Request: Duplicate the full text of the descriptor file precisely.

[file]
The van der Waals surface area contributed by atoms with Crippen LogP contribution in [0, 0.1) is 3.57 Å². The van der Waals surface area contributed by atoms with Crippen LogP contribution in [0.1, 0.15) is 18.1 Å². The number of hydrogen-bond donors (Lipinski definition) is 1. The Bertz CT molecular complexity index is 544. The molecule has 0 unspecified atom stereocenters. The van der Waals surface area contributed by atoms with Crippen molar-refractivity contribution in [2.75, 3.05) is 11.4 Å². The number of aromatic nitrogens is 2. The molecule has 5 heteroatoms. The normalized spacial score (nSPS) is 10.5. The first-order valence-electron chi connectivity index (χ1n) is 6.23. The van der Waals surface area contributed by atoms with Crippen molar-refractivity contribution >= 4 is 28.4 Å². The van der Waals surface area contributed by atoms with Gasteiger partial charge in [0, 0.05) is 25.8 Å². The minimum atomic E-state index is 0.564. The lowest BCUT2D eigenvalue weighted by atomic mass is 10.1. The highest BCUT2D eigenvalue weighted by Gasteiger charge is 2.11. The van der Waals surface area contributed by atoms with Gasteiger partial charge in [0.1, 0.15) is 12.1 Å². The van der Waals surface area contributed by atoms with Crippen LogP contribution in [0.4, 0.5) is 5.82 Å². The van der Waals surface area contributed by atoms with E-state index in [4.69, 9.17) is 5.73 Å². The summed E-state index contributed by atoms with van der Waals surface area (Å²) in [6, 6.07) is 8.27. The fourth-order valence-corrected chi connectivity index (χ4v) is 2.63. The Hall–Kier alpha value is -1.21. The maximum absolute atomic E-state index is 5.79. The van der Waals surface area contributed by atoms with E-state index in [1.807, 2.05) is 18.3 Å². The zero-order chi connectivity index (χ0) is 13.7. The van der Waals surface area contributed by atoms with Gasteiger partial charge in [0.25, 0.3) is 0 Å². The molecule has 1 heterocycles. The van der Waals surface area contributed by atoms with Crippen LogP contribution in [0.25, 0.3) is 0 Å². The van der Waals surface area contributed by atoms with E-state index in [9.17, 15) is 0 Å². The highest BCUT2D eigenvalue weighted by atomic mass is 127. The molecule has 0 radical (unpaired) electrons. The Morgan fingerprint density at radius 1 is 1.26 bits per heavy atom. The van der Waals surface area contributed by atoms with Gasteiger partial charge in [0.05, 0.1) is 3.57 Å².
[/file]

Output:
The van der Waals surface area contributed by atoms with Crippen LogP contribution in [0, 0.1) is 3.57 Å². The van der Waals surface area contributed by atoms with Crippen LogP contribution in [0.1, 0.15) is 18.1 Å². The number of hydrogen-bond donors (Lipinski definition) is 1. The Bertz CT molecular complexity index is 544. The molecule has 0 unspecified atom stereocenters. The van der Waals surface area contributed by atoms with Crippen molar-refractivity contribution in [2.75, 3.05) is 11.4 Å². The number of aromatic nitrogens is 2. The molecule has 5 heteroatoms. The normalized spacial score (nSPS) is 10.5. The first-order valence-electron chi connectivity index (χ1n) is 6.23. The van der Waals surface area contributed by atoms with Crippen molar-refractivity contribution >= 4 is 28.4 Å². The van der Waals surface area contributed by atoms with Gasteiger partial charge in [0, 0.05) is 25.8 Å². The minimum atomic E-state index is 0.564. The lowest BCUT2D eigenvalue weighted by atomic mass is 10.1. The highest BCUT2D eigenvalue weighted by Gasteiger charge is 2.11. The van der Waals surface area contributed by atoms with Gasteiger partial charge in [0.1, 0.15) is 12.1 Å². The van der Waals surface area contributed by atoms with Crippen LogP contribution in [0.4, 0.5) is 5.82 Å². The van der Waals surface area contributed by atoms with E-state index in [4.69, 9.17) is 5.73 Å². The summed E-state index contributed by atoms with van der Waals surface area (Å²) in [6, 6.07) is 8.27. The fourth-order valence-corrected chi connectivity index (χ4v) is 2.63. The Hall–Kier alpha value is -1.21. The maximum absolute atomic E-state index is 5.79. The van der Waals surface area contributed by atoms with E-state index in [1.807, 2.05) is 18.3 Å². The zero-order chi connectivity index (χ0) is 13.7. The van der Waals surface area contributed by atoms with Gasteiger partial charge in [0.25, 0.3) is 0 Å². The molecule has 1 heterocycles. The van der Waals surface area contributed by atoms with Crippen LogP contribution in [0.25, 0.3) is 0 Å². The van der Waals surface area contributed by atoms with E-state index in [9.17, 15) is 0 Å². The highest BCUT2D eigenvalue weighted by atomic mass is 127. The molecule has 0 radical (unpaired) electrons. The Morgan fingerprint density at radius 1 is 1.26 bits per heavy atom. The van der Waals surface area contributed by atoms with Gasteiger partial charge in [0.05, 0.1) is 3.57 Å².